Facebook Twitter Twitter YouTube

Labor & Delivery

Written by The Twin Source
Print

In this special contribution to The Twin Source, twin mom Maria shares her birth story. Her story is somewhat rare because she delivered her twins vaginally. In fact, she insisted on it. All of our regular Twin Mom contributors delivered via C-section, which isn't surprising: Many doctors today insist on surgical delivery of multiples, and most expectant mothers follow doctor's orders. Maria wanted to share her unique story with The Twin Source community, and we are thrilled to provide this different labor perspective.


Maria

It was 11:00 p.m. a few days after Thanksgiving, and my husband and I were rushing to the hospital. No, labor hadn't started on its own; rather, I had made an appointment to meet my twins.

Less than a week earlier, I had canceled my scheduled C-section after my stubborn little girl decided to turn from breech (feet first) to vertex (head down). I anxiously visited the acupuncturist and chiropractor in the weeks leading up to my due date with the hope she would turn head down. On the day of my last ultrasound, we discovered how full of surprises this little girl was: She had turned vertex, and I was elated.

Once that happened, I made the decision to attempt a vaginal delivery. My doctor would be out of town and I didn't want to leave my birth attendant to chance, so I decided to schedule an induction with a different doctor who was comfortable delivering breech babies. The main concern was whether my son would flip back into the breech position after I delivered my daughter and whether he could safely fit through the vagina. After discussing the risks with my doctor, we scheduled the induction for the following week.

After being admitted to the hospital, I tried to get some sleep. Any twin mom knows it's nearly impossible to sleep with two fetal monitors attached to your huge belly and with nurses coming in every few minutes to readjust the monitors. Still, I did manage to get a bit of shut-eye before morning.

My labor was induced with medication (Cytotec to soften and ripen my cervix, and Pitocin to induce contractions) and a foley bulb (a catheter filled with sterile water and inserted into the cervix to cause it to dilate).

After I was induced, I spent most of the day chatting with my labor support team—two midwives who are friends, my husband, and another friend—as well as my co-workers, who are also nurses. I sat on the birth ball, walked around the hospital, took a shower, rocked in the rocking chair, and squatted during contractions to help ease the pain.

It took over 12 hours for active labor to start. Once the "real" contractions started, I was in agony. Pitocin, unlike the body's natural Oxytocin, causes horribly painful contractions that are hard to relax through.

My provider kept urging me to get an epidural, but I wanted to hold out as long as possible so that I could have as "natural" of a birth possible. Most providers know that although the evidence might be anecdotal, epidurals can slow down your labor. I wanted to avoid this and all of the other interventions that come with a more technological birth. I'd asked for a "light" epidural, one with less anesthesia and narcotics so I could feel what was going on and better direct my pushing when the time came.

Eventually, after receiving my epidural, I was relaxed and calm again. I sat high in my labor bed and chatted through the contractions, which now felt like pressure in my bottom. It took a couple of hours to become fully dilated. About 20 hours after the induction started, I was ready to push. I don't know why they say epidurals relieve pain because I felt everything during my delivery, and boy was it painful.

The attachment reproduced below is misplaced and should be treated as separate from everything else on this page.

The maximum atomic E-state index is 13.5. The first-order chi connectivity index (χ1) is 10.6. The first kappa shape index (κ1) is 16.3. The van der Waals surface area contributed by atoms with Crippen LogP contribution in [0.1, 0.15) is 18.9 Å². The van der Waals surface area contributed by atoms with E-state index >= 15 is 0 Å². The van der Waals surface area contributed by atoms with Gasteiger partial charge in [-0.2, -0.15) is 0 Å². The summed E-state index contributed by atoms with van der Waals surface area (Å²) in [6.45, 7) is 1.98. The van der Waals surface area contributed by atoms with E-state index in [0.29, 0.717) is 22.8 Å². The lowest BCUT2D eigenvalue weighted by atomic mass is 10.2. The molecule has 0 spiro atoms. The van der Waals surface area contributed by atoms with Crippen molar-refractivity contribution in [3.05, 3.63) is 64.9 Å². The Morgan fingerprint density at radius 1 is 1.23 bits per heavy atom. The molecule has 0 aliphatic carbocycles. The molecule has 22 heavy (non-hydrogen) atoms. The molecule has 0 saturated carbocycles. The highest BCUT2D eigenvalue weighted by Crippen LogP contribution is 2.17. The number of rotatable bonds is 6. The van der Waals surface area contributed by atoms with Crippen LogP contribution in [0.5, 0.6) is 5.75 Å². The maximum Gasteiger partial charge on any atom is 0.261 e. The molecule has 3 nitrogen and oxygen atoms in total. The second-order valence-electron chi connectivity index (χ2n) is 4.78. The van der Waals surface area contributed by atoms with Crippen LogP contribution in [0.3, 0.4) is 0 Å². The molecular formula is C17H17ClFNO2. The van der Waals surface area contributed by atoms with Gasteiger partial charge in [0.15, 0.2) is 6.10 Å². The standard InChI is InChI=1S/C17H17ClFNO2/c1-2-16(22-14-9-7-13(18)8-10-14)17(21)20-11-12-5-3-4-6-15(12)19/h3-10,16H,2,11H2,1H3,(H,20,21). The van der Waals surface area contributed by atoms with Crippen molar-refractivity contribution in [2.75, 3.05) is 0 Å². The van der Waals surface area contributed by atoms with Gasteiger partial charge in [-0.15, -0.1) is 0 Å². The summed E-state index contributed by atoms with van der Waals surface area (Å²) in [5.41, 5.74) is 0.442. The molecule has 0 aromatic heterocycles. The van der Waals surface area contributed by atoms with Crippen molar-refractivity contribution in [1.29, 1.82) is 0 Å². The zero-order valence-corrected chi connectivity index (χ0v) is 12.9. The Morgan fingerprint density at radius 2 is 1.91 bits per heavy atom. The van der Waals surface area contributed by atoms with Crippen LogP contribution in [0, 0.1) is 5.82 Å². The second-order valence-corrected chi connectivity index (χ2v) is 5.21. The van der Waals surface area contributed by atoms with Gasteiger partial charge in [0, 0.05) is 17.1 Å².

Olivia Leonor was born 20 minutes after I started pushing. She came out screaming and was given a quick assessment while I geared up for the task of pushing out my son. Right after Olivia was born, the doctor broke my second bag of water. We knew ahead of time that because my son had a lot of fluid, there was a risk that he might flip back into the breech position, which he did. Next thing I heard was my doctor telling me she felt a foot. I felt Lucas Matthew's feet, then body, then arms come out of my body, but he became stuck when they tried to pull out his head.

Things got very quiet for me then. While I am not a religious person, I am very spiritual. It was in this moment that I called to my higher power to please deliver my son safely. The doctor knew exactly what to do. Within a moment, she had delivered him with a special pair of forceps designed for this exact type of delivery. He came out limp but began crying right away.

Once both babies had been looked over, they were placed skin-to-skin on my chest and I immediately began to breast-feed both of them. Lucas looked intently into my eyes as I fed him, and we formed a very deep connection within his first few moments of life. Olivia and I later bonded as she happily fed on the other side. She was later placed skin-to-skin with her dad so she could also bond with him. It's no wonder she is a daddy's girl today.

While I started out wanting a natural home birth, I can't complain about the birth experience I shared with my husband, friends, and colleagues. It was one of the most amazing days of my life, and in the end I had two healthy babies. What more could you ask for, really? Every day since has been pure chaos—is life anything less with multiples?—but I am grateful to have been chosen for this very special journey.

 


Maria Mayzel, RN, BSN, MPIA, SNM, is a labor and delivery nurse and student midwife located in Baltimore, Maryland. Read more about Maria's insights on midwifery in her interview with Twin Mom Carrie.

 

FaLang traduction system by Faboba

Share This

FacebookTwitterDiggDeliciousTechnoratiLinkedin